109A_5 Member Posts: 160
    Hello @jmulla,

    (1) Yes if the wiring is consistent, I don't think you will have any problems there. By not paralleling the transformers you don't run the risk of that issue being wrong (for any reason). Also not that it matters here, there may be a equipment ground bond inside the TACO Relay unit (just so you know). As long as that is the only bonding point as far as the zone valves / NEST / transformers are concerned there should not be any problems in that sense.

    (2) You suggest this (I think);

    Or this

    Either may work for you. However in either case 40VA transformers could be mildly overloaded for a time.
    (0.9 + 0.9 + 0.2) = 2.0 A x 24 V = 48 VA for TRANS 1 in the first example. 0.9 Amps of the duty cycled load of the two TACO zone valves and the 0.2 Amps worst case (?) current draw of a NEST (that I found and that may depend on the NEST model).

    To be conservative with the loading of the transformers and utilizing a configuration often found on the net to resolve NEST issues, I would recommend this configuration.


    I believe heat and heat cycling is the enemy of most electrical / electronic devices. A 40VA transformer probably should run 24/7 with a 40VA load. Mild overloads of 8VA with duty cycled load reduction of at least 22VA less may keep a 40VA transformer relatively safe and not overheated to the point of failure. As compared the the apparently acceptable maximum load (duty cycled) of (0.9 + 0.9 + 0.9) = 2.7 A x 24 V = 65 VA to run three zones on one 40VA transformer.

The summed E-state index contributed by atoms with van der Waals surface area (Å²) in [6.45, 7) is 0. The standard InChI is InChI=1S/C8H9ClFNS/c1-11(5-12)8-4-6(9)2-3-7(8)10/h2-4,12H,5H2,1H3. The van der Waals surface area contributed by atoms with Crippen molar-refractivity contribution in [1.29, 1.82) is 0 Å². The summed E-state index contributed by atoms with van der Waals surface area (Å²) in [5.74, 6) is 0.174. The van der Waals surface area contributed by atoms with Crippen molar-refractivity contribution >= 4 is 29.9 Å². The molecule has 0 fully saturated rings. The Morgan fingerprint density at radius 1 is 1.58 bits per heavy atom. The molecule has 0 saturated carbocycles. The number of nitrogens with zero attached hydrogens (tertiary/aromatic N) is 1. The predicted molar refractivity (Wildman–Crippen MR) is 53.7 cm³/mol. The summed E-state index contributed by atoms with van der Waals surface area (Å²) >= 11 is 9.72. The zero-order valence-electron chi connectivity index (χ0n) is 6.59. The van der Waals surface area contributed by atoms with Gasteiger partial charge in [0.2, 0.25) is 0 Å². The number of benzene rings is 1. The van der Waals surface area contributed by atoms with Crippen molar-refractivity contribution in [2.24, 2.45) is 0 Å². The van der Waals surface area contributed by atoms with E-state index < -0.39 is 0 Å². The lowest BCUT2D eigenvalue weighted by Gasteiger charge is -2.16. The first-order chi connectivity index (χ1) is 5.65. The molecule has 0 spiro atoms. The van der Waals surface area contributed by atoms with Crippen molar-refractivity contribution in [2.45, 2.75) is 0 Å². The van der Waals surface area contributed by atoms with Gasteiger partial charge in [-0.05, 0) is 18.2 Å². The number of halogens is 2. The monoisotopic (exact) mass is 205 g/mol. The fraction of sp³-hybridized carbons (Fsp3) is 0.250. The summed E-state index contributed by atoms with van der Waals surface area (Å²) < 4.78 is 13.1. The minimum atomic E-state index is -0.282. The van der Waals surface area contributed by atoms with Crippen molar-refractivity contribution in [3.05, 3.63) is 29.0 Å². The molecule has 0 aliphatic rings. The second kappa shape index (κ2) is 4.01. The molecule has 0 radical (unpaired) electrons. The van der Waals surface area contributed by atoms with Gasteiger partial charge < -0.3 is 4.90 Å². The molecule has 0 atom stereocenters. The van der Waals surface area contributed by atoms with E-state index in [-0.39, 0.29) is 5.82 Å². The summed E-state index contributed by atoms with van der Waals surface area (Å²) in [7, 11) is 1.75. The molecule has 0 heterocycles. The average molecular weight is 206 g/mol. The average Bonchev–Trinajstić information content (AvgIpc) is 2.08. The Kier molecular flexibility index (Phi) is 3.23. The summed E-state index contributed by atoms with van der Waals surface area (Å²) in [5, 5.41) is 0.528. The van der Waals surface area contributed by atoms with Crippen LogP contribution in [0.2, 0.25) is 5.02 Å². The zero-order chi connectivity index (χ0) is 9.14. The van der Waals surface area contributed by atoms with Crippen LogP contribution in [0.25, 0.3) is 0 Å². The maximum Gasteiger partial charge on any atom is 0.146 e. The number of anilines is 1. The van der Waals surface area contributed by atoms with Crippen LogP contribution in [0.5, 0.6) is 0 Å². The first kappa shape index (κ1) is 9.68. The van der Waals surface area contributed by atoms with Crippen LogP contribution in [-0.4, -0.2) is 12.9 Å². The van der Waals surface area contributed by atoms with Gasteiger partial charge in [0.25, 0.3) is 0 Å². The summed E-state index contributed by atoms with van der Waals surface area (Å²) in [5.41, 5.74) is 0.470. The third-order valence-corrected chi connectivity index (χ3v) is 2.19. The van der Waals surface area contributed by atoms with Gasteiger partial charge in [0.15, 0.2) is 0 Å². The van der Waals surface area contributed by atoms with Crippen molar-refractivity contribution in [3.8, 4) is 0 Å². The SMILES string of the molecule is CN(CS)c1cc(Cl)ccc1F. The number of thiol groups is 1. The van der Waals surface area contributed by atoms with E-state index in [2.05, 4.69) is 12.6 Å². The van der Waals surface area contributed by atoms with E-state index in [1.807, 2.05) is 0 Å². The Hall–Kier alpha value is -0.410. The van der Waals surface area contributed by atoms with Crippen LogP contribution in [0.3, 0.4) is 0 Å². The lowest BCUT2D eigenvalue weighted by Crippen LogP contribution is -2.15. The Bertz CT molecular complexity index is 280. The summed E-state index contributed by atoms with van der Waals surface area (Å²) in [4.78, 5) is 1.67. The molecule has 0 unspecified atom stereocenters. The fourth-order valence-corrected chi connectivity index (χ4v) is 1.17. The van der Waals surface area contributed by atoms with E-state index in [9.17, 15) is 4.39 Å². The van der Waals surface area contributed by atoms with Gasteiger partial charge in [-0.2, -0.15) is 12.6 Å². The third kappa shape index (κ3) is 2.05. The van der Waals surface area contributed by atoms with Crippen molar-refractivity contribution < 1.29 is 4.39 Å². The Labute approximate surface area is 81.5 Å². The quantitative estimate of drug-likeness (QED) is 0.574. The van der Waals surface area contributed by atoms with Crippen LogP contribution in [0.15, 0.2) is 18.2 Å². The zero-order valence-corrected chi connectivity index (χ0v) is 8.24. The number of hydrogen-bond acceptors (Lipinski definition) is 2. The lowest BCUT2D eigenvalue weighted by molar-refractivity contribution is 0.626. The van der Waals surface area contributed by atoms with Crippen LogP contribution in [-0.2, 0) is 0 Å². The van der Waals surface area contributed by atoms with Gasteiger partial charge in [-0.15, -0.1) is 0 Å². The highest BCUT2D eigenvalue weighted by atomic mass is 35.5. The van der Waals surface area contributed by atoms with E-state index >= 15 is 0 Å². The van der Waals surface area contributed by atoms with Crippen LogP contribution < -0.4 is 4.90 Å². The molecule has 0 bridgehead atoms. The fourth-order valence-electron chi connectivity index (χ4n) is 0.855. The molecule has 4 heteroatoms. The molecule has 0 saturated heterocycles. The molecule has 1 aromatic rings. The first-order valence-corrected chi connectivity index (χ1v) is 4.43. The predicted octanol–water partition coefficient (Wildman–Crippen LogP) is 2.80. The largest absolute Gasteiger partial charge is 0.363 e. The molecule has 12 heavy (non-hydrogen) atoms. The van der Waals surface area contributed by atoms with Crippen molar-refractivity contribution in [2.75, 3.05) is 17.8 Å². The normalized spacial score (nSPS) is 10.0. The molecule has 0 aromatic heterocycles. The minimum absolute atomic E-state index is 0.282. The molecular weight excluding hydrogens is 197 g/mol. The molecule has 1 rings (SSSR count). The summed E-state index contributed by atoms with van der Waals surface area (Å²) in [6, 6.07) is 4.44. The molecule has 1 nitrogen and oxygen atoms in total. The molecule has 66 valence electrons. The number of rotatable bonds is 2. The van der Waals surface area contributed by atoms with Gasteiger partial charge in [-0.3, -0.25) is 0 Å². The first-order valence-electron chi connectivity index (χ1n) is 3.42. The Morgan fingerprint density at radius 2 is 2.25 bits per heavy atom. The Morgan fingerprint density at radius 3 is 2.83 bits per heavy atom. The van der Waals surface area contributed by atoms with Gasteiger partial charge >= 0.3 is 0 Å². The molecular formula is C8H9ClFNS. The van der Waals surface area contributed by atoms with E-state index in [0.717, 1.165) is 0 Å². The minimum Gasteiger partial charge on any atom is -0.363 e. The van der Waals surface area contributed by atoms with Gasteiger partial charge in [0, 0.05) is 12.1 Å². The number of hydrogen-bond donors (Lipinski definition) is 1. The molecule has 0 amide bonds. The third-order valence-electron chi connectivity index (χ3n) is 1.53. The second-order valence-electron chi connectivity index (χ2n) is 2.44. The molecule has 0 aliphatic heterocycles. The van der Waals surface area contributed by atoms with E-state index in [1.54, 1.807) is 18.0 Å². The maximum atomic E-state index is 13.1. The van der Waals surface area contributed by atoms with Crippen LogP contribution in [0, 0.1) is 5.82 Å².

The TACO zone valve has two duty cycles as I see it. One is the call for heat and it varies a lot between mild weather and design days. The other duty cycle is the cycling rate of the Wax Filled Element Heat Motor (see that Heater Switch modulated by the piston position in the zone valve drawing). No clue to what that duty cycle is, maybe 50% after the Heat Motor warms up.


    National - U.S. Gas Boiler 45+ Years Old
    Steam 300 SQ. FT. - EDR 347
    One Pipe System
  • jmulla
    jmulla Member Posts: 11
    Hi @109A_5:

    Thanks again. Excellent explanation. I think I will go with the last diagram and add the TRANS NEST 1.